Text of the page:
Tuesday, December 21, 2010

Review - Art Applewhite 18", 38mm and 54mm Delta Flying Saucer

This is a review of a pre-production version of Art Applewhite's 18", 38mm and 54mm Delta Flying Saucer.  Its construction varied somewhat from the production model. Nonetheless, it is representative of the performance you should expect. I have tried to indicate where the production model varies, however, these notes may not be all-inclusive.


This rocket is a huge, 18" diameter, Level 2 capable version of Art's Delta saucer. It is built primarily from Gatorboard® and includes both 38mm and 54mm motor adapters.

Main saucer parts list:
* 3/16" Gatorflex®, however, the production version will use standard foamboard
* 1/2" Gatorboard ®
* 3" paper tube
* Fiberboard
* Fiberglass cloth
* 1/4" launch lug

54mm and 38mm Motor Adaptors parts list:
* Mount tubes
* 3" thrust ring
* 3/32" Basswood strips

Materials and tools required: utility knife, X-Acto knife with new blade, spatula or other spreading tool, Elmer's Glue-All®, Easy release masking tape (the blue kind), sandpaper, slow setting epoxy, and Devcon 5 minute Epoxy.

This build is very similar to the smaller delta saucers, only bigger. The top and bottom shrouds were made from pre-marked Gatorflex® and the center plate was made from the thicker and denser Gatorboard®. These materials are both multi-layer laminates of dense polystyrene foam, laminated with plastic and paper. The Gatorboard® is laminated on both sides while the Gatorflex® is laminated on only one side, allowing it to be flexible. Cutting these components was much harder than standard foamboard, so new blades, patience, and a good work surface are musts. Unfortunately, the Gatorflex® is no longer available, so in the production model, the top and bottom shrouds are made from standard foamboard. To make it flexible, you make numerous cuts using a provided tool, which holds a hobby-knife blade. Minus this step, the rest of the construction should be almost identical.

You first prepare the top shroud by wrapping it around and connecting the seams with 5-minute epoxy and the supplied fiberboard strip. Once dry, you sand the hole to fit the 3" host body tube. The bottom is prepared similarly.

The center plate really takes some effort and should be cut in short sections. As with the smaller deltas, the edge is beveled. I didn't have the recommended knife so I used a very sharp kitchen knife, which seemed to work quite well.

In short, you glue the mount to the top, coat the inside of the top with slow setting epoxy, attach the center to the top, and finally the bottom to the center. In this beta version, the main trick was to align the holes for the launch rod. In the production model, a ¼" launch lug is glued to the inside of the 3" host tube, thus avoiding having to cut additional holes in any of the components. The removable adapters slide past this lug. After the first flight, I retrofitted a 1/2" lug.

The last step is to glass the top with the provided fiberglass sheet. This too is pre-marked. I won't go into the details here, but make sure you use slow setting epoxy as there is a lot of surface area to cover.

For both size motor mounts, you cut the thin fins from the basswood using the provided pattern, glue them to the tube, and install the thrust ring. On the 38mm mount, I used wood glue and added epoxy fillets. On the 54mm mount, I used only epoxy.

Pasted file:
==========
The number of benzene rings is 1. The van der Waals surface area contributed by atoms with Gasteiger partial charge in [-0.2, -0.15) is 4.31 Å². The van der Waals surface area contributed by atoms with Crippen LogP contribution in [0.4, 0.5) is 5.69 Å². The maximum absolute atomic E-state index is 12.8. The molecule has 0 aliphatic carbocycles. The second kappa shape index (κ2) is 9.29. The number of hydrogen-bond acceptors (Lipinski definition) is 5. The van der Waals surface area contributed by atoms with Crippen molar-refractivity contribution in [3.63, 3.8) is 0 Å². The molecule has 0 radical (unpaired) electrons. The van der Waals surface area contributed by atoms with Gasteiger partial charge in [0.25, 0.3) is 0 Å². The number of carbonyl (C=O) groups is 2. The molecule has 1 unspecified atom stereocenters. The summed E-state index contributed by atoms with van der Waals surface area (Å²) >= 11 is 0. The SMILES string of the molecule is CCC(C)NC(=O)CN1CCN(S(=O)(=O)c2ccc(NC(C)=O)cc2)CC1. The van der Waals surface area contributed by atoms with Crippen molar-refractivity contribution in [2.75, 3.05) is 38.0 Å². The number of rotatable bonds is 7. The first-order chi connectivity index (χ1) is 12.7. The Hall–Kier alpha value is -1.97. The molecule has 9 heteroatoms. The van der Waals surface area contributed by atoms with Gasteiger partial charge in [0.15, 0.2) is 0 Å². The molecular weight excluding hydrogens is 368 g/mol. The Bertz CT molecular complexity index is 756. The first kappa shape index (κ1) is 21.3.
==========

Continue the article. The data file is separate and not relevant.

Finishing:
I chose not to paint my saucer.  I may yet change my mind.




Flight/Recovery:
This saucer will fly well on a wide variety of motors:
54mm: Pro54, 2 & 3 Grain motors, Aerotech J90W, J180T, J275W, J135W, J315R, K185W
38mm: Pro38, 4, 5 & 6 grain motors, Aerotech I154J, I161W, I195J, I211W, I218R, I284W, I285R, I300T, I355R, J350W


I first flew the big Delta Saucer on an Ellis J228 at the 3rd Annual TRF Reunion at the Whitakers field in NC. The saucer tore off the pad with lots of smoke and noise. It was a fantastic flight. The second flight was at a NOVAAR launch. This was a very interesting flight. The J110 had a nice long 7 second burn. Because of the low average thrust and regressive thrust profile, the saucer arced over and was still under power after apogee.

Big? No problem! In both cases, aerobraking brought it down softly without damage. With the longer J228, the motor and adapter unseated from the main tube upon impact. This is a feature, not a bug and may help to absorb some of the shock from the landing.


On the J110 flight, the saucer aerobraked down and continued to spew large amounts of smoke, causing some concern with the LCO. It landed in an outcrop of brush but that part of the field was damp and thus there was no risk of fire. The ensuing smoke cloud was described as a "mushroom cloud on the horizon". Cool! (But I was really happy the grass was moist!) I'd recommend the J228 over J110, but both are out of production.  I also have my doubts about the J90, although I have no first hand experience.

One final comment about relying on aerobraking on this size saucer.  No, I wouldn't want it to land on me or my car.  As for me, it comes down slowly enough that dodging it wouldn't be a problem.  I seemed about the same an any other high power rocket under 'chute. As for the car, I would certainly do less damage than your typical level-3 rocket under 'chute and a lot less than any high power rocket coming in ballistic.